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Negative PCR test result will be required within 72 hours prior to entering Spain as of November 23, when travelling from risk zones

Negative PCR test result will be required within 72 hours prior to entering Spain as of November 23, when travelling from risk zones

Spain’s Ministry of Health Inter-territorial Council met this Wednesday with Health Minister Salvador Illa, and have reported this lunchtime that they are going to require all international travellers, from risk countries, to certify a negative PCR test result obtained within 72 hours prior to arrival in the country, and this accreditation may be requested from the passenger at any time. The newly announced measure will be published tomorrow in Spain’s Official State Gazette (BOE) and will come into force as of November 23.

Extra health controls are already being carried out on all international passengers at the points of entry to Spain, including temperature controls and visual monitoring.

The Health Control Form that all passengers must complete before entering the country will include a declaration asking if they have had a negative PCR test result, obtained within  72 hours prior to arrival to Spain. The document must be the original, written in Spanish or English and may be submitted in paper or electronic format. if the form has not been completed electronically, which generates a QR code through the main Spain Travel Health website www.spth.gob.es or the mobile app “Spain Travel Health-SpTH”, it can be submitted in paper format before boarding. In which case, it must be accompanied by the original document certifying the results of the diagnostic test.

RISK ZONES ARE THOSE ABOVE 150 INFECTIONS PER 100,000 POPULATION (RED)

Designated risk zones and countries that will be required to present PCR certificates, in the case of European Union and Schengen zone countries, will be those that are seeing more than 150 infections per 100,000 of population, set according to the criteria in EU Recommendation 2020/1475, of October 13, which established the traffic light system in a coordinated EU wide approach to restricting free movement to response to the Covid-19 pandemic. As for third countries, which will include the UK as of December 31, the reference will be based on that country’s accumulated incidence per 100,000 inhabitants over the previous 14 days, as well as International Health regulations, based on information provided by the European Center for Prevention and Disease Control (ECDC).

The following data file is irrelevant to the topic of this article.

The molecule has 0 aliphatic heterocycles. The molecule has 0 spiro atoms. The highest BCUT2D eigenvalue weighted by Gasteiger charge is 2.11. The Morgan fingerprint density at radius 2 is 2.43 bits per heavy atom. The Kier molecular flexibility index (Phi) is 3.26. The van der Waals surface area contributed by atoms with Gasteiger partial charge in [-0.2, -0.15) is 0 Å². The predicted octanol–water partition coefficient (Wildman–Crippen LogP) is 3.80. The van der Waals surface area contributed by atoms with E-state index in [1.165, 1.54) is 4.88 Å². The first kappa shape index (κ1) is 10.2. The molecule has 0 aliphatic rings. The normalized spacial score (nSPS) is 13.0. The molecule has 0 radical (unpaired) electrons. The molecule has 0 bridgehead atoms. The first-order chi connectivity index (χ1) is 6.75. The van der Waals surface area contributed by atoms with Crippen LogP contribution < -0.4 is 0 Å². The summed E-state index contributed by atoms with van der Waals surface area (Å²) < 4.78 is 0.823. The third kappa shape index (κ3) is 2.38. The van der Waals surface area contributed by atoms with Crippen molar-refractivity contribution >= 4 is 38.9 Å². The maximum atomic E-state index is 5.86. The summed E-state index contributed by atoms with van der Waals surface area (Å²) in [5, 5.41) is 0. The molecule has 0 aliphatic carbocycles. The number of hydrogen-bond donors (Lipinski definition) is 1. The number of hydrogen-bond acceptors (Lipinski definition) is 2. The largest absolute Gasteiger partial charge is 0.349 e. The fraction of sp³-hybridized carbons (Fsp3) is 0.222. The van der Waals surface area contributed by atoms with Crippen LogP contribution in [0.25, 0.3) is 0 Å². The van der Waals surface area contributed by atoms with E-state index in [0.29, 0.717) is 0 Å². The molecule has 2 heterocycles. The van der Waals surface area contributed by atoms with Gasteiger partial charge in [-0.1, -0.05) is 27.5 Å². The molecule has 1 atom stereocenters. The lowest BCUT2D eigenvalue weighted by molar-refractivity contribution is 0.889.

Travel agencies, tour operators and air or maritime transport companies, as well as any other agent that markets travel tickets, must inform passengers of the obligation to present a negative PCR test result in order to travel. The Health Ministry says that this new measure complies with EU Recommendation 2020/1475, which seeks to end the disparity in health control models implemented by the various countries of the European Union.

The carrying out PCR tests prior to travel has been one of the most often repeated demands from the Government of the Canary Islands, who have said since March that they consider such test results essential to guarantee confidence in the tourism sector for the archipelago, reinforcing health security for the destination.

Spain’s Minister of Industry, Commerce and Tourism, Reyes Maroto, who is visiting the islands today, has confirmed that she is negotiating with other European administrations to facilitate tests at origin and at destination as part of the tourist corridors, which the Canary Islands have been demanding for months.

Along with the president of the Canary Islands, Ángel Víctor Torres, the minister presented the new “Back to the Canary Islands, back to Spain” campaign, designed by the national tourism board, Turespaña, aiming to boost demand for trips to the islands this winter season.

“The tourist corridor protocol for the Canary Islands already incorporates an element to avoid quarantines and travel restrictions” said the President. “We are negotiating those tourist corridors with the main source markets. We hope very soon it will be the tool that offers security for a destination”.

Maroto said that any measure that reinforces security will generate trust, which is what is most needed to convince travellers to visit the archipelago.

President Torres has made clear that steps will continue to be taken to increase security and indicated that he hopes these steps would be “imminent”.

“We have a few key weeks ahead in which there will be, surely, responses to the requests that we have made to offer safe tourism and to be able to recover [visitor numbers] as soon as possible” he concluded.